CALGARY -- COVID-19 changed most people's plans this year and for many joining the Canadian Armed Forces it's meant long delays.

The pandemic has paused Matthew Sadler’s career for an entire year. He joined the military in January, six months after graduating high school, and was preparing to attend training in the spring.

"I was originally supposed to go in April, but then that was the beginning of the COVID pandemic," said the 19-year-old.

Sadler wasn't the only one left in limbo.

At the onset of the global pandemic, Canadian Armed Forces made the decisions to stop basic training for three months. Training later resumed with adapted programs involving masks, social distancing and smaller groups.

"The training through-put wasn't as much as it was pre-pandemic due to the restrictions that we put in place in order to make sure that we kept everybody safe," explained Capt. (N) Pascal Belhumeur, commander of Canadian Forces recruitment.

Canadian Armed Forces, training,

Between April and October, 948 new recruits were enrolled into the regular force, down from 3,139 during the same period in 2019.

"We have a bit of a backlog that we need to clear," said Capt. (N) Belhumeur. "They’re essentially ready to go and we’re just waiting for a seat to open up in training to put them there."

Basic training has opened at more locations across the country to address the backlog — at the same time, more Canadians are signing up.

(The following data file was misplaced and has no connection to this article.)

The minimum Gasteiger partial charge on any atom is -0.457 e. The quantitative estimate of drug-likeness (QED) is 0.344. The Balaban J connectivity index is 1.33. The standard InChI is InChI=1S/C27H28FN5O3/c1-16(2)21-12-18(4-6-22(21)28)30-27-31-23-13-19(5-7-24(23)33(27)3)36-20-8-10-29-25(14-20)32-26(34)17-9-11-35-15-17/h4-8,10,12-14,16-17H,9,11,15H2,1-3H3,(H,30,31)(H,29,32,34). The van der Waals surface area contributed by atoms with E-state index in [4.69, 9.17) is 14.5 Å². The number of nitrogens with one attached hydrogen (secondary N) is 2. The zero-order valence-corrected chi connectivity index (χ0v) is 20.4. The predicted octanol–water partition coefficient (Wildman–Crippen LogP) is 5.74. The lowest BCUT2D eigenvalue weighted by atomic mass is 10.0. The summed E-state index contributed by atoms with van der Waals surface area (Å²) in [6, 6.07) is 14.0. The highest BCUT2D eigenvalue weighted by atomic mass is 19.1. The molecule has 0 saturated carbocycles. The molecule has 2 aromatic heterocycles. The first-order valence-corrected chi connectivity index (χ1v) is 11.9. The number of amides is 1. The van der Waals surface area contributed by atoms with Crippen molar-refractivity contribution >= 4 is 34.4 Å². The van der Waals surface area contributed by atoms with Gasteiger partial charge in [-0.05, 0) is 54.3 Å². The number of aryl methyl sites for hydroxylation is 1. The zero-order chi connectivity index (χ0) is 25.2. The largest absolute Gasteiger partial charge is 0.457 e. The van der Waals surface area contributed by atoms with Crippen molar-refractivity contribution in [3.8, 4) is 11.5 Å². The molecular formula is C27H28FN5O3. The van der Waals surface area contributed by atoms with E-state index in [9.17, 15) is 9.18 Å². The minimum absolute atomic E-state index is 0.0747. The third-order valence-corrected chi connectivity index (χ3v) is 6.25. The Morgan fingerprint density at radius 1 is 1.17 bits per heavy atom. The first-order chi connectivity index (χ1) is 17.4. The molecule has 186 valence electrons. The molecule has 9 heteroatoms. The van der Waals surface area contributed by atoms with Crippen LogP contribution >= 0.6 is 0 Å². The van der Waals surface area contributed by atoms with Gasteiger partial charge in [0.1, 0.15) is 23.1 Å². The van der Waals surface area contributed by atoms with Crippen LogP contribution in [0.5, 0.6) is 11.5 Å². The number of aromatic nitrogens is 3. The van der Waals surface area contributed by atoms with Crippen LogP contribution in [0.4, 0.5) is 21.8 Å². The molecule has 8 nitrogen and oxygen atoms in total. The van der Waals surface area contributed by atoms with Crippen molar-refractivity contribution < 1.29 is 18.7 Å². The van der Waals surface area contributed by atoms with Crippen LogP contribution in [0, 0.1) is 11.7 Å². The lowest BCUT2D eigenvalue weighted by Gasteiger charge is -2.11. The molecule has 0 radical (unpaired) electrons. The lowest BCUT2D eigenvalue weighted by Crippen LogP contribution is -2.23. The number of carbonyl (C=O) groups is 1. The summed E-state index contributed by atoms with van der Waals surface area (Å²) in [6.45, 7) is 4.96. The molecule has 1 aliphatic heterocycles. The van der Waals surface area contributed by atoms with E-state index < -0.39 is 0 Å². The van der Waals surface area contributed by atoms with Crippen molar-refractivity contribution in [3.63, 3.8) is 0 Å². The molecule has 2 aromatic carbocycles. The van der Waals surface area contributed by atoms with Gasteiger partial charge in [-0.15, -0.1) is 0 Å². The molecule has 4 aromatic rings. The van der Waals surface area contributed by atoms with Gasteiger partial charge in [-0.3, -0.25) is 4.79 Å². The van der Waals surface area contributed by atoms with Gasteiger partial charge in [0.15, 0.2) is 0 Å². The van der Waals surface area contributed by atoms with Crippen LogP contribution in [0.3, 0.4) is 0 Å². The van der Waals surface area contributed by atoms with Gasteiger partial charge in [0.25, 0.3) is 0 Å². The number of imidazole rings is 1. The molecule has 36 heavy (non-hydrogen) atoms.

"The applications have actually gone up during the pandemic. We have over 100 different awesome occupations that people can join."

Possible long-term effects from COVID-19 sparked a United States military policy banning any recruit who had contracted the virus, even if they had recovered. The policy was later loosened to only those who had been hospitalized due to the virus and finally altered to a case-by-case approach.

Canadian Forces currently has no plans to follow suit.

"There are no restrictions based on our medical employment limitations based on someone testing positive for COVID-19," said Capt. (N) Belhumeur.

Recruiters continue to process applicants through online interviews and have moved many through to the waiting list.

Sadler finally has a plane ticket to attend training in January 2021.

"I’m excited that I get to start my career finally."

The 19-year-old says the pandemic has helped him prepare. "I’m glad that I stuck with it this whole year, it proves that I just really want it."

Inspired by his grandpa Lt. Ray Stauffer, who was also in the military, Sadler is looking forward to start serving his country.

"Canada is famous for peacekeeping around the world, and I just want to be a part of that."

Matthew Sadler, Lt. Ray Stauffer

Every year Canadian Forces brings in roughly 5,000 recruits for full-time positions with the regular force.

It is still recruiting for several positions. Details are available at Canadian Armed Forces.